Monday, August 10, 2009

GDP and Nature

Writing in the New York Times, Eric Zencey, a professor of historical and political studies describes how the gross domestic product or GDP distorts our understanding of the economy:
If you let the sun dry your clothes, the service is free and doesn’t show up in our domestic product; if you throw your laundry in the dryer, you burn fossil fuel, increase your carbon footprint, make the economy more unsustainable — and give G.D.P. a bit of a bump.
Only God can make a tree, but it doesn't have value in GDP until someone cuts it down. If I cut down a tree or destroy an entire mountain and burn it for heat, GDP is increased. But if I make my home more energy efficient, and don't have to burn that wood or that coal, the savings don't show up in GDP—at least not directly.
Instead, the savings are likely to show up indirectly. I can either spend the savings on other goods and services, or put more money in my bank account. The fallacy that reducing spending on energy reduces economic value is related to the shortcomings of using GDP to measure economic value:
This points to the larger, deeper flaw in using a measurement of national income as an indicator of economic well-being. In summing all economic activity in the economy, gross domestic product makes no distinction between items that are costs and items that are benefits. If you get into a fender-bender and have your car fixed, G.D.P. goes up.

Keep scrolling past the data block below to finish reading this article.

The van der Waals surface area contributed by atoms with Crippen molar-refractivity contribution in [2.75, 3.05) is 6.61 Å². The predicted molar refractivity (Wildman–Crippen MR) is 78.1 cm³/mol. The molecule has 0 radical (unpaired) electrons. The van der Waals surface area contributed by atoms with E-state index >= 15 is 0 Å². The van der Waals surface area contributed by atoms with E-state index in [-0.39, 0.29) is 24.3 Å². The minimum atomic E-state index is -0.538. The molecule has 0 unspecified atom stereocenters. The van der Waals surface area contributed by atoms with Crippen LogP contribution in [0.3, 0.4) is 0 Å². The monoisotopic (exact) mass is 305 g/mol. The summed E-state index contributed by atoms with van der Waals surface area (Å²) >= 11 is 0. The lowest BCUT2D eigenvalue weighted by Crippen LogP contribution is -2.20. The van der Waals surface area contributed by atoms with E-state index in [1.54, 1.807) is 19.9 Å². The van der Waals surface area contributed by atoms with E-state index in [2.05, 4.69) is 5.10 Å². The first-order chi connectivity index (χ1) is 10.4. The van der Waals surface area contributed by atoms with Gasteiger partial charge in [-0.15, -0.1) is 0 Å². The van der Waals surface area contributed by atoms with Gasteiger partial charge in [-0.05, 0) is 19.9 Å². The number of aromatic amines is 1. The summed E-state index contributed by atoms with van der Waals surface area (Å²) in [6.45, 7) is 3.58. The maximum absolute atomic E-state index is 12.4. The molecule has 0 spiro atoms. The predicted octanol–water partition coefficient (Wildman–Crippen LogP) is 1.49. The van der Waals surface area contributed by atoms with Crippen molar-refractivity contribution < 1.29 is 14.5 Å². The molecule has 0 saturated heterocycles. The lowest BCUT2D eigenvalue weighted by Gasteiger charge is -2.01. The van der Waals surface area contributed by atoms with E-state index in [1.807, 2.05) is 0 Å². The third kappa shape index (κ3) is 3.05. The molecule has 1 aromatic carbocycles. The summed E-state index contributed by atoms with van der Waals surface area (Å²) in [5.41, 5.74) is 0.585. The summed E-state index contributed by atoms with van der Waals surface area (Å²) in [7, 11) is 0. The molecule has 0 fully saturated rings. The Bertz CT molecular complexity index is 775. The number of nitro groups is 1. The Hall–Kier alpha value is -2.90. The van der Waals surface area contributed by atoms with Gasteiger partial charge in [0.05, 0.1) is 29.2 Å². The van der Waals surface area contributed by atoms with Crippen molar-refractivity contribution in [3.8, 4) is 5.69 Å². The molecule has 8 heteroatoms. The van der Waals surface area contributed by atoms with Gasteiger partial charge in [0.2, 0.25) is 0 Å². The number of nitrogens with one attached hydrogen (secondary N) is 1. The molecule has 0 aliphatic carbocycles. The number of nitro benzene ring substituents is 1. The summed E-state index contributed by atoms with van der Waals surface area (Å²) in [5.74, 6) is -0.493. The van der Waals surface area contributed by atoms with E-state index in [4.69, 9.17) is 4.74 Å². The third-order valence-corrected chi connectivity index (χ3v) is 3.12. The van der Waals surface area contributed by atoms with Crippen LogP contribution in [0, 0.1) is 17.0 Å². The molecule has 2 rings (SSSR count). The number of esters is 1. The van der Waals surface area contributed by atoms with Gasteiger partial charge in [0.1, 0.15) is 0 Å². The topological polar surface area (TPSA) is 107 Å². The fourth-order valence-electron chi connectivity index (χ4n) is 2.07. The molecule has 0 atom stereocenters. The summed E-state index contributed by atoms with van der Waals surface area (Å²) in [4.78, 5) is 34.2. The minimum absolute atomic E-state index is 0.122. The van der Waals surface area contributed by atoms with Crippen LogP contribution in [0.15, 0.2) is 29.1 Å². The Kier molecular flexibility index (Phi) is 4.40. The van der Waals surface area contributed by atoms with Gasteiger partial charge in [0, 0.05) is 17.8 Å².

This of course is nonsensical. If a corporation had an asset damaged, it would be expected to write down the asset value on its balance sheet. But a nation can cut down forests or dynamite mountains out of existence and see its GDP go up.
As I noted recently, some critics of energy conservation have fallen prey to the fallacy that if I spend less on energy I must be worse off, when the opposite could be true. The measure of my well being is not what I spend, but the value I receive. An economic measure that fails to recognize that a tree has value before it is cut down is clearly flawed. But GDP, as presently constituted, is more likely to measure value if something is burned in the process.

1 Comments:

Anonymous Edmund Dohnert said...

Tom -

Right on!

I too have reached the same conclusion some time ago that GDP, as it is currently calculated, is a next to useless indicator whose main value is to politicians trying to 'prove' that the economy is healthy.

As you intimated, some components of GDP actually have a negative correlation to economic well-being.

7:09 PM, August 10, 2009  

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